Pdf of my final presentation:
Above you can see a video of the final presentation we presented last week. In the video you can see the click-through of the interface. To see the presentation with notes, check out this link:
Above you see the final AR user interface concept for the trainer (icebreaker). This is all compressed down to one screen for demonstration purposes.
To the top left is the selection of the different ice-tags the trainor can choose between, these are based on the ice categorizations from “The Nautical Institute, Ice Navigator Accreditation Standard”.
The tag in the center includes the ice-type and the ice-symbol. The area of interest is in perspective, so the students (convoy) know what area they are looking at.
The circle in the bottom left corner is the mini-map which show the landscape. The mini-map has a radius of 1 nautical mile, which is standard for a normal radar, but the trainer can choose to zoom in and out. The data in this mini-map is based on the latest generation ice-radar, which can show the ice more clearly then a normal radar.
Within the ice-radar, the user sees the ships in the convoy, and the users ship is marked as yellow. The little square in the minimap is a representation of the ice-tag in the environment, and is possible to move around. The component pointing out from the square, is the ice-symbol which the user can choose to delete, or scale up and down. It is placed on the outside so the user know which tag is which, for instance if the user where to place may ice-tags.
This was quite a tricky part, because the little square in the minimap doesn’t provide the user with much information except where the tag is placed. Therefore there was need to place it outside the mini-map with the ice-symbol. But what if there is multiple ice-tags, how will these components outside the mini-map be ordered?
I tried several alternatives, and here are a few of them:
As you can see, when all the tags are placed in front of each other there is no problem (all to the left). But as they are moved around they lines overlap, and if becomes difficult to see which one is which (center). Therefore, if the user places multiple tags, they will be arrange so that the closest tag in the environment is the closest one to you in the mini-map (all to the right). This is all very hard to explain, but at the end I think I found a way. It could of course be solved in different ways, and inspiration can be taken from tools such as Photoshop or Illustrator where they sort components in layers:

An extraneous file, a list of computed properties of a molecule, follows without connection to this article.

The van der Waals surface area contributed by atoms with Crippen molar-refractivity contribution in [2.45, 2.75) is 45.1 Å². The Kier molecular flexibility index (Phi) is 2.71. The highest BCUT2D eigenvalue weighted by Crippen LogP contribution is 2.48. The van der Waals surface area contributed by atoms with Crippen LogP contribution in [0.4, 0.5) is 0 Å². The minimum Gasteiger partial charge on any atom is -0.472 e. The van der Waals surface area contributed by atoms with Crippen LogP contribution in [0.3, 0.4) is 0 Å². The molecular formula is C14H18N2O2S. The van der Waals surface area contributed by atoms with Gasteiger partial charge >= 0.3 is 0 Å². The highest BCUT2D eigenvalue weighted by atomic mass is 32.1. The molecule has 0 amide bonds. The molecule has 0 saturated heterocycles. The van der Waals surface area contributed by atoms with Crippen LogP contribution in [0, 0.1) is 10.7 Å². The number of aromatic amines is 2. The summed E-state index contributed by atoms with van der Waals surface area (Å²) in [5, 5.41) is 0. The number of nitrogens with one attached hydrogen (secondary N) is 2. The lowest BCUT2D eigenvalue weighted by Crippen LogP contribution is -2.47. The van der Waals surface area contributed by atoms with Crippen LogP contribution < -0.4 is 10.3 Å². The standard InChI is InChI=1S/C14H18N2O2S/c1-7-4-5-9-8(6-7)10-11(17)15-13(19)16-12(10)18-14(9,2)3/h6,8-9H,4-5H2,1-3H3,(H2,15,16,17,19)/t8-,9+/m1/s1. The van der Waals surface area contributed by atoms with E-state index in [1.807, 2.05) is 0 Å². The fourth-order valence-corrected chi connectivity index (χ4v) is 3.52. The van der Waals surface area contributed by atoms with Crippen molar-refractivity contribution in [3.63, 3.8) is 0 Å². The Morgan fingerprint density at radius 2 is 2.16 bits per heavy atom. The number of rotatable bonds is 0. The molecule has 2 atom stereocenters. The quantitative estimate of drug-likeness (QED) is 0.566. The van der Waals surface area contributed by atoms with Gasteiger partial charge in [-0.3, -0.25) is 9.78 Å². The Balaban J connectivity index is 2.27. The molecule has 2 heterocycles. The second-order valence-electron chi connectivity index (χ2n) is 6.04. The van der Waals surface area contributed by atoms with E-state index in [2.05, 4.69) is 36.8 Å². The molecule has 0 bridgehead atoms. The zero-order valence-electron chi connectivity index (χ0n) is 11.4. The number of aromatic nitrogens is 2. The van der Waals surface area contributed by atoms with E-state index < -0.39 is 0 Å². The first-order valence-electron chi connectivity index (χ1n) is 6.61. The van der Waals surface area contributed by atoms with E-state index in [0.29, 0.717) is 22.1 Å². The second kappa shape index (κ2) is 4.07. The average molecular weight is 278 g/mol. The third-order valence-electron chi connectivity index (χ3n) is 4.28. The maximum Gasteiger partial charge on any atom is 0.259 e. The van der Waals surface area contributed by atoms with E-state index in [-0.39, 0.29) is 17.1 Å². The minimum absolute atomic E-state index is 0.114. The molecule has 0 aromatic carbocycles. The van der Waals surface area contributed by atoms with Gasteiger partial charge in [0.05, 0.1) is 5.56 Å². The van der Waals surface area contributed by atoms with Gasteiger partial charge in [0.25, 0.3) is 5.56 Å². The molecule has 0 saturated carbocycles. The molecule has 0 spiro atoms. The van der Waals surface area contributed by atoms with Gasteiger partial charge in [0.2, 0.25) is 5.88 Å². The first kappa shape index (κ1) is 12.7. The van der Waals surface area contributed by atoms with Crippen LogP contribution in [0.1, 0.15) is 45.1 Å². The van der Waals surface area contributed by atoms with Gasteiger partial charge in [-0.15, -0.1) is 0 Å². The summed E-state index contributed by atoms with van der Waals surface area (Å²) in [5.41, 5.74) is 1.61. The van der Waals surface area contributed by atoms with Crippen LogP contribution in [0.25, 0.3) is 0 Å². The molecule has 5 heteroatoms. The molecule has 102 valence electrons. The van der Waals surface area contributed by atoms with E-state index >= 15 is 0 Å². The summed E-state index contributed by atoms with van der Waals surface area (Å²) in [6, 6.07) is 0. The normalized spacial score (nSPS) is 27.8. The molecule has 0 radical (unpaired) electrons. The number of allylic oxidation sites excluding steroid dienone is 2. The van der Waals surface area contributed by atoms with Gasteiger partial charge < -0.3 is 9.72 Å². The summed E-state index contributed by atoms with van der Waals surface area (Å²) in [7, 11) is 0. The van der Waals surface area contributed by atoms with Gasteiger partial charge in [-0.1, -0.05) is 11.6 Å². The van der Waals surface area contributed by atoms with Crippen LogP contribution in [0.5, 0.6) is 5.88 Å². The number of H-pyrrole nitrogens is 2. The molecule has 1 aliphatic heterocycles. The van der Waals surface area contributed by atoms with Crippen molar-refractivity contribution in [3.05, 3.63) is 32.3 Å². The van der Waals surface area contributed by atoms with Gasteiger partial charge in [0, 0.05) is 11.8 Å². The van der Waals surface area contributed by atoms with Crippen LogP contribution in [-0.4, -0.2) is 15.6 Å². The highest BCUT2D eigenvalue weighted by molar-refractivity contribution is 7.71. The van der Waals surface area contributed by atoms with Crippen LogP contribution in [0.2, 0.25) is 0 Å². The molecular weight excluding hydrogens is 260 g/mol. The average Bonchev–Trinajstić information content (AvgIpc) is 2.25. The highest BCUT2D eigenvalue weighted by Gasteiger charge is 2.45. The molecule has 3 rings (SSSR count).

The students in the convoy, has many of the same components in their UI.
But in the ice-tag, they’ll be presented with more information within each ice-tag. They can also choose to take a “screengrab” so they can look at that later when there is downtime on the ship. This is a different tool I haven’t decided to design this round.
Additionally as the student get better at the different ice-type, they can choose to deselect the tagged ice (top left) if they feel they don’t have to see it.
Through my research and through interviews, I found that in the Arctic it is important that all ships communicate well, but also that they use the same language. Especially since different languages can lead to communication failure. After reading The Nauticals Institute’s “Ice Navigator Accreditation Standard”, I gained insight into what standard “language” is and how important it is that all ships traveling in the Arctic can afford this taxonomy to understand each other in communication. As icebreakers and ships in the convoy want to communicate in my concept, I saw the importance of building on these standards. Therefore, the “tags” to the students (in convoy) contain the standard ice-symbol also called ice nomeclature. (read more here: http://www.aari.ru/gdsidb/docs/wmo/nomenclature/WMO_Nomenclature_draft_version1-0.pdf)